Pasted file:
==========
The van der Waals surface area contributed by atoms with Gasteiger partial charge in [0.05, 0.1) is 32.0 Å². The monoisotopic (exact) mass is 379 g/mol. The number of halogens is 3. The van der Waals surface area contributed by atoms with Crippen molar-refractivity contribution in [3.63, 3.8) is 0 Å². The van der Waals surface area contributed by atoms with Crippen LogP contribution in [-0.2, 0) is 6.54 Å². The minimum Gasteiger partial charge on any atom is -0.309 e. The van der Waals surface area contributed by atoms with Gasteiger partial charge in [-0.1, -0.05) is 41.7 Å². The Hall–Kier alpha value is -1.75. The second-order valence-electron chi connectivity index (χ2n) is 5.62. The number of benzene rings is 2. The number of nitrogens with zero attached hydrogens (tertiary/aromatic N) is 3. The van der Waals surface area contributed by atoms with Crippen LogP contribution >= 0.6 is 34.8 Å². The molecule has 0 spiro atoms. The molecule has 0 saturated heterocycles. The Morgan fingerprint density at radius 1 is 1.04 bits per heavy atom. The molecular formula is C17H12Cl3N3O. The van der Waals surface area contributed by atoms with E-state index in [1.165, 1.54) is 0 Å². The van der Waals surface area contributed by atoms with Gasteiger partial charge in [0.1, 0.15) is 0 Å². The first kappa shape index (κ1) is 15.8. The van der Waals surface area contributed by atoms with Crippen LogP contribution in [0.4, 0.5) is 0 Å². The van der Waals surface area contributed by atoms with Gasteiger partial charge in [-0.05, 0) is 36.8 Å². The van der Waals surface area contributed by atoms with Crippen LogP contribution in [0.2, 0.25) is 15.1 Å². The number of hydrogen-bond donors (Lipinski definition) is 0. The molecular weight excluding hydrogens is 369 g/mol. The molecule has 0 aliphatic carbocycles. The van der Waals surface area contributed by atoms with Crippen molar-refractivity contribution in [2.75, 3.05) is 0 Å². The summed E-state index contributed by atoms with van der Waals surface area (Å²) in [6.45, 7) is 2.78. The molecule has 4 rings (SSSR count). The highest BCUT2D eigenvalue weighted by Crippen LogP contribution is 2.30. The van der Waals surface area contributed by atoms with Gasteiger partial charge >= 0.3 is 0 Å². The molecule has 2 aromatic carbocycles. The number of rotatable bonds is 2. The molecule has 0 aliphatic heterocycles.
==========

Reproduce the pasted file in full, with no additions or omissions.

The van der Waals surface area contributed by atoms with Gasteiger partial charge in [0.05, 0.1) is 32.0 Å². The monoisotopic (exact) mass is 379 g/mol. The number of halogens is 3. The van der Waals surface area contributed by atoms with Crippen molar-refractivity contribution in [3.63, 3.8) is 0 Å². The van der Waals surface area contributed by atoms with Crippen LogP contribution in [-0.2, 0) is 6.54 Å². The minimum Gasteiger partial charge on any atom is -0.309 e. The van der Waals surface area contributed by atoms with Gasteiger partial charge in [-0.1, -0.05) is 41.7 Å². The Hall–Kier alpha value is -1.75. The second-order valence-electron chi connectivity index (χ2n) is 5.62. The number of benzene rings is 2. The number of nitrogens with zero attached hydrogens (tertiary/aromatic N) is 3. The van der Waals surface area contributed by atoms with Crippen LogP contribution >= 0.6 is 34.8 Å². The molecule has 0 spiro atoms. The molecule has 0 saturated heterocycles. The Morgan fingerprint density at radius 1 is 1.04 bits per heavy atom. The molecular formula is C17H12Cl3N3O. The van der Waals surface area contributed by atoms with E-state index in [1.165, 1.54) is 0 Å². The van der Waals surface area contributed by atoms with Gasteiger partial charge in [0.1, 0.15) is 0 Å². The first kappa shape index (κ1) is 15.8. The van der Waals surface area contributed by atoms with Crippen LogP contribution in [0.4, 0.5) is 0 Å². The van der Waals surface area contributed by atoms with Gasteiger partial charge in [-0.05, 0) is 36.8 Å². The van der Waals surface area contributed by atoms with Crippen LogP contribution in [0.2, 0.25) is 15.1 Å². The number of hydrogen-bond donors (Lipinski definition) is 0. The molecular weight excluding hydrogens is 369 g/mol. The molecule has 0 aliphatic carbocycles. The van der Waals surface area contributed by atoms with Crippen molar-refractivity contribution in [2.75, 3.05) is 0 Å². The summed E-state index contributed by atoms with van der Waals surface area (Å²) in [6.45, 7) is 2.78. The molecule has 4 rings (SSSR count). The highest BCUT2D eigenvalue weighted by Crippen LogP contribution is 2.30. The van der Waals surface area contributed by atoms with Gasteiger partial charge >= 0.3 is 0 Å². The molecule has 2 aromatic carbocycles. The number of rotatable bonds is 2. The molecule has 0 aliphatic heterocycles.